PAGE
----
H.E. Miguel Camilo Ruiz Blanco, CND Chair: There exists a strong and effective cooperation between Vienna and Geneva based commissions. You may not see it but there is and it works. This cooperation is crucial to ensuring a comprehensive and coordinated approach to address the world drug problem. The commission was partnered with Geneva organisations which have been present at the CND including at the highest level including at the opening of the 66th session – director general of WHO and high commissioner of human rights. The commission works very closely with WHO on his treaty mandated functions. WHO provides technical expertise on the scheduling of substances. In addition the commission has fostered transparent and inclusive discussions with Geneva organisations – follow up to 2019 ministerial declaration, the commission received valuable contributions from many organisations such as the international federation of red cross societies. With regard to ensuring access of availability of controlled substances, my predecessor of Belgium launched an initiative last year. Let me provide you with some examples of Geneva based organisations. March 2023 – joint ? held by the commission with UN entities e.g. WHO; June 2022 – side event on topic of availability and access featuring participation of WHO and UNAIDS; September 2022 – ambassador organised an event in Geneva for int drug policy commitments on improving availability and access for medical and scientific purposes with director general of WHO. I also wish to highlight that some Geneva based organisations also organise side events in this session e.g. red cross societies. Remember yesterday we took action on the info presented by WHO – 7 new substances. That is the work we carry out jointly, while cooperating with our own obligations from the treaties.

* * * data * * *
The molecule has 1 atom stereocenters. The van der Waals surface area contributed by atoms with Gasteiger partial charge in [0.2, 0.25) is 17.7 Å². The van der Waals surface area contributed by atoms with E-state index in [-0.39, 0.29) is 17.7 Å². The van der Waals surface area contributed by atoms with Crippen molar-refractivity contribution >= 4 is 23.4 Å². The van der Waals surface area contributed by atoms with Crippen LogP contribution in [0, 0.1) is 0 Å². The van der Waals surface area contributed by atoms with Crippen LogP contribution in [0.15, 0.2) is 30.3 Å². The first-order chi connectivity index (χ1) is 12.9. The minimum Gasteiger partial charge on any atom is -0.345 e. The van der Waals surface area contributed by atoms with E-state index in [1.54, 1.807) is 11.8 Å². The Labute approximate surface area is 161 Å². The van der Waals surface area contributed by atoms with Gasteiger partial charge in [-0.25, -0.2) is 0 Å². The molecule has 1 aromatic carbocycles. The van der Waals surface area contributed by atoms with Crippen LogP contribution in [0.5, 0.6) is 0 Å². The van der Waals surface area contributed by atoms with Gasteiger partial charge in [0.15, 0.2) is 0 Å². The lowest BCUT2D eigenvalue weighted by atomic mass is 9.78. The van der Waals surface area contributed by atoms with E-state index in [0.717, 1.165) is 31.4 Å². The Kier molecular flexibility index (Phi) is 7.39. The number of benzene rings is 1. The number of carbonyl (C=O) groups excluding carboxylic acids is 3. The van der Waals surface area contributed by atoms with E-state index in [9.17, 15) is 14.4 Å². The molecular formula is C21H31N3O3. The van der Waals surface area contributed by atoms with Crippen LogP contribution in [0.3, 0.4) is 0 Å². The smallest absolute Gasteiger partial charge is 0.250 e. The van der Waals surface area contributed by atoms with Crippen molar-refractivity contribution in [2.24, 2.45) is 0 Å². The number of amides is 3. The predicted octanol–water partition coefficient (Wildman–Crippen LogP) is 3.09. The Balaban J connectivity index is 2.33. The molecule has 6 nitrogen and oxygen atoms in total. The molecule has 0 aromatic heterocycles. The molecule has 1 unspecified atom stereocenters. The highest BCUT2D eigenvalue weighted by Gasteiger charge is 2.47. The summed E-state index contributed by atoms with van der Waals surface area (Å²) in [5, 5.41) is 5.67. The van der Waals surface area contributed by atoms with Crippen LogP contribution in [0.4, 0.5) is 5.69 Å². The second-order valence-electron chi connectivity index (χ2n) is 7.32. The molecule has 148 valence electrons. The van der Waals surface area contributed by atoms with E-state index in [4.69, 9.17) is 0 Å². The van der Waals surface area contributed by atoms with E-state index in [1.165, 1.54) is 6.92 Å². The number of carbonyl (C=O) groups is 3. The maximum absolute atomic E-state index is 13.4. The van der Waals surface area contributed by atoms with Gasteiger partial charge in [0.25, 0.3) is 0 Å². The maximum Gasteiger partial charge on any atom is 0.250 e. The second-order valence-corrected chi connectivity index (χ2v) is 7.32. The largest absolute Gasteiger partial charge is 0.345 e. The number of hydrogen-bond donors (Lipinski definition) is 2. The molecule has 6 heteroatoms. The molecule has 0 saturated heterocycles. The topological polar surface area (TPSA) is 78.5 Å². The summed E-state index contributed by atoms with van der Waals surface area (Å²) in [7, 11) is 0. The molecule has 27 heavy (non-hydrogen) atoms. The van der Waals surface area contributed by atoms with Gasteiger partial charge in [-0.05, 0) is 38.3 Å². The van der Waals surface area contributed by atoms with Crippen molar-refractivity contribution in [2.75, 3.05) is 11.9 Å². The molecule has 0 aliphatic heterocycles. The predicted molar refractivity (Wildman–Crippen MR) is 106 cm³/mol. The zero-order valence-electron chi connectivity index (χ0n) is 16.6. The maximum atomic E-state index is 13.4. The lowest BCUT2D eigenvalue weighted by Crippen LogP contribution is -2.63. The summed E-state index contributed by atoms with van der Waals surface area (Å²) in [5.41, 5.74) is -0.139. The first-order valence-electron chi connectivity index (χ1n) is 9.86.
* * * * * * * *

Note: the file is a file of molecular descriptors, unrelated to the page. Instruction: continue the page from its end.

3.    Movendi International, Sweden, Esbjörn Hörnberg   

Much of the current discourse about drug policy ignores the strong and accelerating alignment between addiction-for-profit industries.  What can the Commission do to better reflect the growing knowledge about the strong links between the addiction-for-profit industries, and how can a more nuanced and scientific understanding of the commercial determinants of health, drivers of availability and increasing normalization of addictive products be addressed by the Commission going forward?